The first time was on my third day as a public school teacher, where I was walking to the office and saw two boys throwing their hands at each other. At first, I wasn’t sure what it was that they were doing, but then I realized they were actually punching each other. The reason I had not been able to positively identify that they were fighting at first was because their form was super duper bad. There was almost no weight or trajectory behind their punches, so they were basically engaged in a battle of glorified light slapping of each other’s faces with t heir poorly formed fists. As a brand new teacher, my initial instinct was to pull them aside and be like “Look, here’s how you made a real fist…” but of course, my professionalism and adult authority kicked in, and I stepped right between the two of them and pushed them apart and firmly told them to follow me to the principal’s office. They complied no questions asked. People later were like “You stopped the fight between those two big guys?!”, but really, it was no big deal because if you had seen their weak punches, you’d know there was really no fear of being actually hurt by their strikes. I’d been hit much harder by a karate sensei, and it wasn’t even in sparring, which I suck at.

Another notable teacher experience that the Gokusen series reminded me of was when I had seen a group of students gathering around two boys. I had just stepped out of my classroom and I was wondering what all the fuss was about, so I walked towards the crowd. The two boys started pushing each other, and just as I realized it was a fight and had crossed my arms and opened my mouth to stop it with my teacher voice, a student standing right next to me said, “GO AHEAD MAN! THERE’S NO TEACHER HERE!” I’m pretty short, and I’ve got the Asian youth genes activated at all times, so the kid basically didn’t realize I was standing right next to him. As soon as he said that, I turned and stared at him in disbelief. He turned, saw me, jumped in shock, and quickly high-tailed it away. The crowd dispersed and the fight was over before it started.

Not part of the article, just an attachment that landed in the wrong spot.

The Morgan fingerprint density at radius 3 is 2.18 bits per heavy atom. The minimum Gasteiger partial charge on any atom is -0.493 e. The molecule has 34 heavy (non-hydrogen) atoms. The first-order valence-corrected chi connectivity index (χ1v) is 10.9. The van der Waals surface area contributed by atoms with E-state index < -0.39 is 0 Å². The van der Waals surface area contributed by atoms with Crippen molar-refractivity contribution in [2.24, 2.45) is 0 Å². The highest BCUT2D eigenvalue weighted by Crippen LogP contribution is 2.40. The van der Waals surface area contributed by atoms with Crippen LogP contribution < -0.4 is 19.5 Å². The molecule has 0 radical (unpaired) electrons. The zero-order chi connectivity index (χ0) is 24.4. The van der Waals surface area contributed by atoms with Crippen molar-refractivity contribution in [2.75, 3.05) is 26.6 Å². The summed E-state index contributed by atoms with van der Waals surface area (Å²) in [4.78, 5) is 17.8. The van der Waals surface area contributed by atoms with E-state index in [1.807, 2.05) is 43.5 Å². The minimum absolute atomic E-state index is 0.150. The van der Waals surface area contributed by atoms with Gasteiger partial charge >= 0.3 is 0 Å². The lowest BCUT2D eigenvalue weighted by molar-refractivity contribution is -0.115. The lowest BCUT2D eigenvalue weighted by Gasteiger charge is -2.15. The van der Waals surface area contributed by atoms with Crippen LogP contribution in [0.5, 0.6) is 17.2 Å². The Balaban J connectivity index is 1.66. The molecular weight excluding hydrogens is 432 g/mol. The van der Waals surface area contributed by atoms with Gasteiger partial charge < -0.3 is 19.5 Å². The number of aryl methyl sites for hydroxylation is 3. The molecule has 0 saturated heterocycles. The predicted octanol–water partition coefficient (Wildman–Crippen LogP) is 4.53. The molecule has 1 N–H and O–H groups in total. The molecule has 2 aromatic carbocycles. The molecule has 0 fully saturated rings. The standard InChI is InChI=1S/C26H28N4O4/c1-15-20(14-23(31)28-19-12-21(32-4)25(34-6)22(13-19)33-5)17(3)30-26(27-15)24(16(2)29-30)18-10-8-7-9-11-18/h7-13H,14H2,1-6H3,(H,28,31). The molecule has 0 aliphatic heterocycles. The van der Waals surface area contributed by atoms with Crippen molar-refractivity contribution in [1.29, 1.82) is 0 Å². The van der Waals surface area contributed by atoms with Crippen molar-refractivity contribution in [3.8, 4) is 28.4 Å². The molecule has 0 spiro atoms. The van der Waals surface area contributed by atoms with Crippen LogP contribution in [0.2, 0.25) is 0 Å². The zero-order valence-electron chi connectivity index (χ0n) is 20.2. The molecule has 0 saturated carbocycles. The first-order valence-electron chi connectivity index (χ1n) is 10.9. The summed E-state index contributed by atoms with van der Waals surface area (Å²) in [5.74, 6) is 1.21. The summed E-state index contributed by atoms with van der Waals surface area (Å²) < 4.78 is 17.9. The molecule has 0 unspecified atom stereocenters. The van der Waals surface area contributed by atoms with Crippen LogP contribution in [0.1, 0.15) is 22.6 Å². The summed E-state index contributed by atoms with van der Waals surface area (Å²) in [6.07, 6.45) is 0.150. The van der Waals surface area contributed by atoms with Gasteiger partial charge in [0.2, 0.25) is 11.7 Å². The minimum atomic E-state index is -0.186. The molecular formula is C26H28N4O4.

Gokusen had moments like these, that were much more extravagant and unrealistic of course. Still, I just couldn’t help but relate to the story and character as a teacher. I think if I hadn’t been a female teacher myself with the experiences I have had, I probably would have liked GTO better because I think overall it’s a lot more well put together as a series. Structurally, Gokusen gets a lot more repetitive, and each time Yankumi saves her students, the writer or writers seemed to felt this need to make it more and more extravagant. First she breaks down a door, then it’s a steel fence, then a wall, and eventually she’s breaking through concrete industrial overpasses to save her students. Also, the actress who plays Yankumi is like a total twig. Would have been nice if she had looked like she had some protein in her diet. Also, a little more actual combat training could have made the “fights” a little more believable, but whatever. I guess the silliness and unrealism is part of the awkward charm of the show.

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About tinabot

Tinabot is a writer, teacher, and ninja. She and her students write and publish their work. Her debut teen kung fu romance novel The Legend of Phoenix Mountain is available on Amazon and Barnes & Noble.